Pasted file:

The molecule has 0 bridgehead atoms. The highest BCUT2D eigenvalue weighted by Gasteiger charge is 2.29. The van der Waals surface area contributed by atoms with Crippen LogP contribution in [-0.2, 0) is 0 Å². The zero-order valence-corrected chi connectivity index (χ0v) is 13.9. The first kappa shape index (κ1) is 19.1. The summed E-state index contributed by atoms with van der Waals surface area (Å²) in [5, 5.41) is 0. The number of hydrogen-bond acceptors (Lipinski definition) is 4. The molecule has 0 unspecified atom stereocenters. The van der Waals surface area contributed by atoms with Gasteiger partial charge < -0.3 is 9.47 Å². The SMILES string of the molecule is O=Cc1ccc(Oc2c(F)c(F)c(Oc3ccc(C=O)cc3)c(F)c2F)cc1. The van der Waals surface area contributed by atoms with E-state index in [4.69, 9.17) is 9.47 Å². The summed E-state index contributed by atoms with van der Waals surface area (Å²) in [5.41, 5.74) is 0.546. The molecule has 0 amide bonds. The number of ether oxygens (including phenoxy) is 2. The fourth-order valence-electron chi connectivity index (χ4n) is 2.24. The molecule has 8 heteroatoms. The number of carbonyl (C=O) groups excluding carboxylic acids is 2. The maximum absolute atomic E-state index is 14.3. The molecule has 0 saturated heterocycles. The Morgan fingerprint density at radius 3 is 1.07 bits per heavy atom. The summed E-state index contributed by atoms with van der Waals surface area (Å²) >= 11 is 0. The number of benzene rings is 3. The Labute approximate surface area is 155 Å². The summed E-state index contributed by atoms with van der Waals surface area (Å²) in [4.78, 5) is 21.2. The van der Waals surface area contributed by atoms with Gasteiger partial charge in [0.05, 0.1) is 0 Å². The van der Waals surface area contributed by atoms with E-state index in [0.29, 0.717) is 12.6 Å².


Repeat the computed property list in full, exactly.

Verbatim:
The molecule has 0 bridgehead atoms. The highest BCUT2D eigenvalue weighted by Gasteiger charge is 2.29. The van der Waals surface area contributed by atoms with Crippen LogP contribution in [-0.2, 0) is 0 Å². The zero-order valence-corrected chi connectivity index (χ0v) is 13.9. The first kappa shape index (κ1) is 19.1. The summed E-state index contributed by atoms with van der Waals surface area (Å²) in [5, 5.41) is 0. The number of hydrogen-bond acceptors (Lipinski definition) is 4. The molecule has 0 unspecified atom stereocenters. The van der Waals surface area contributed by atoms with Gasteiger partial charge < -0.3 is 9.47 Å². The SMILES string of the molecule is O=Cc1ccc(Oc2c(F)c(F)c(Oc3ccc(C=O)cc3)c(F)c2F)cc1. The van der Waals surface area contributed by atoms with E-state index in [4.69, 9.17) is 9.47 Å². The summed E-state index contributed by atoms with van der Waals surface area (Å²) in [5.41, 5.74) is 0.546. The molecule has 0 amide bonds. The number of ether oxygens (including phenoxy) is 2. The fourth-order valence-electron chi connectivity index (χ4n) is 2.24. The molecule has 8 heteroatoms. The number of carbonyl (C=O) groups excluding carboxylic acids is 2. The maximum absolute atomic E-state index is 14.3. The molecule has 0 saturated heterocycles. The Morgan fingerprint density at radius 3 is 1.07 bits per heavy atom. The summed E-state index contributed by atoms with van der Waals surface area (Å²) >= 11 is 0. The number of benzene rings is 3. The Labute approximate surface area is 155 Å². The summed E-state index contributed by atoms with van der Waals surface area (Å²) in [4.78, 5) is 21.2. The van der Waals surface area contributed by atoms with Gasteiger partial charge in [0.05, 0.1) is 0 Å². The van der Waals surface area contributed by atoms with E-state index in [0.29, 0.717) is 12.6 Å².